There is no honest way for me to start this little excursus about Yevgeny Lanceré (1875-1946) other than to quote a whole paragraph from Wikipedia (I keep Wiki’s rather funky spellings as well as their links):
“Lanceray was born in Pavlovsk, Russia, a suburb of Saint Petersburg. He came from a prominent Russian artistic family. His father, Eugeny Alexandrovich Lanceray, was a sculptor. His grandfather Nicholas Benois, and his uncle Leon Benois, were celebrated architects. Another uncle, Alexandre Benois, was a respected artist, art critic, historian and preservationist. His great-grandfather was the Venetian-born Russian composer Catterino Cavos. Lanceray’s siblings were also heirs to this artistic tradition. His sister, Zinaida Serebriakova, was a painter, while his brother Nikolai was an architect. His cousin, Nadia Benois, was the mother of Peter Ustinov.”
Talk about genes.
I had never heard of Lanceré until I happened upon this plaque on the corners of Bobrov and Milyutinsky Lanes. But the great Benois family, the great Zinaida Serebryakova, Peter Ustinov, for God’s sake…
So I did what I have often done before making other posts on this blog – I did a bit of armchair research. And, as I might say if I were writing this in Russian, I liquidated a bit of my own ignorance. I say only “a bit” because it turns out my ignorance in this case was embarrassingly prodigious.
Lanceré was associated with some of the most important people and movements in Russian art of his time. He exhibited and published with the famous World of Art group, he published his work in the Golden Fleece journal, and Sergei Daighilev included his work in at least one of this exhibitions in Paris (1906). As John Milner tells us in his wonderful A Dictionary of Russian and Soviet Artists, 1420-1970, Lanceré created the poster for Diaghilev’s Exhibition of Historical Russian Portraits (1905).
The artist clearly had a severe case of wanderlust. Throughout his life he traveled to, and lived in, France, Italy, Germany, Japan, Turkey, Dagestan, Tbilisi, Petrograd and Ust-Krestishche near Pskov, to name a few of the places. After moving to Moscow in 1934 he created decorations for the Kazan Railway Station and the Moskva Hotel. I can’t help but wonder what happened to this latter work (he did paintings for the hotel’s restaurant) when the Moscow authorities barbarically reduced the entire hotel to rubble a decade or so ago in order to rebuild it from scratch. That was another of those horrible decisions of then-Moscow Mayor Yury Luzhkov to “renew” Moscow by ripping down the old and then putting back up cookie-cutter imitation replacements.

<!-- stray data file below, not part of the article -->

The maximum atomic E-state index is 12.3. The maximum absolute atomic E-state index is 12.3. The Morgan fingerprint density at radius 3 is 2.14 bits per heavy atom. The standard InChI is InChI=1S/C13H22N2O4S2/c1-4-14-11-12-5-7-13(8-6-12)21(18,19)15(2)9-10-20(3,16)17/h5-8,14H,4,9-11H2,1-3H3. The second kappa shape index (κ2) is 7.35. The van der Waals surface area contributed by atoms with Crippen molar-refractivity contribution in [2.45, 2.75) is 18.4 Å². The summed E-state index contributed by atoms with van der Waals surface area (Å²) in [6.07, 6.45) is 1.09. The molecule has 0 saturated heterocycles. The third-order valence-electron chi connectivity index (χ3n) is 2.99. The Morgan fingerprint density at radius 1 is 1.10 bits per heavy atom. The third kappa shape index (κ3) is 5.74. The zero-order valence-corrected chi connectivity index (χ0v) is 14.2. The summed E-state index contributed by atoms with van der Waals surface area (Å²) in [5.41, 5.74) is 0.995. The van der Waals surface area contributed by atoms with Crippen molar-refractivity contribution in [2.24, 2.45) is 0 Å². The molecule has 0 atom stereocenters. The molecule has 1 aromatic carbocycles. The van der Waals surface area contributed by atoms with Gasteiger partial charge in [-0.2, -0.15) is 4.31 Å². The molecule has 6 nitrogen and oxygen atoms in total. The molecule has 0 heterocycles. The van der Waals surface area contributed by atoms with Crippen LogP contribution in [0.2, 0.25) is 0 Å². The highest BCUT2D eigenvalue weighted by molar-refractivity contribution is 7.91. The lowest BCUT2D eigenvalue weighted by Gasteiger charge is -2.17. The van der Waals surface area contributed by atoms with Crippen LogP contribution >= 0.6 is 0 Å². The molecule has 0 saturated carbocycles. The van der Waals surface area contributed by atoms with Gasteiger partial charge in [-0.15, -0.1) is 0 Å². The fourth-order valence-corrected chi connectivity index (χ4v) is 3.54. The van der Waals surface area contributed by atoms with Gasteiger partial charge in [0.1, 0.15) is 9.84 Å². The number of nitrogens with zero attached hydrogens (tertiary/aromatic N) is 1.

Again, because I know nothing myself and am leaning entirely on the knowledge of others, allow me to quote this pithy description of Lanceré’s work pulled from a Russian Academic internet encyclopedia: “Lanceré’s talent was diverse, he created vignettes, letter fonts, architectural sketches, illustrations for fairy tales and plays, decorative panneaux and caricatures. His historical paintings were awash with a love for old Russia and exhibited a profound feeling for the era…”
The building in which Lanceré lived from 1934 to his death in 1946 is not particularly striking, although it’s massive. It has had an interesting history. Construction was begun on it in 1917, just before the Revolution began. For that reason, construction was stopped while Russia figured out where it would go next. In the meantime, the unfinished building served as a hiding place for revolutionaries who famously attacked the post and telegraph office a block or two away. The building was completed only after the Russian Civil War concluded in roughly 1922. (I’m pulling this information from the fabulous mos.ru site about the history of Moscow buildings.) While living here the artist was primarily occupied with plans to create works in the so-called monumental style, although, we are told, very little of what he planned was actually completed. The panneaux at the Kazan Station are considered to be an example of what the artist was capable of, had he been able to do more. I don’t know whether Lanceré ran into problems for political reasons or not, but it is a fact that he lived in this building, which has since taken on his name as the Lanceré home, during the height of the Purges and the entire Second World War, not an easy time to put it mildly. He did win a Stalin Prize in 1943, for what it’s worth.
Today Lanceré’s grandson Yevgeny Lanceré, a contemporary artist, lives in the building. Immediately below is a shot of a former store or cafe entrance on the building’s western side that bears witness to the fact that it is associated with artists. Someone, perhaps leaning on Magritte’s famous “This is not a pipe” painting of a pipe, has scribbled into the whitewash the teasing words, “This is not a cafe. This is not a store window. This is not a door.”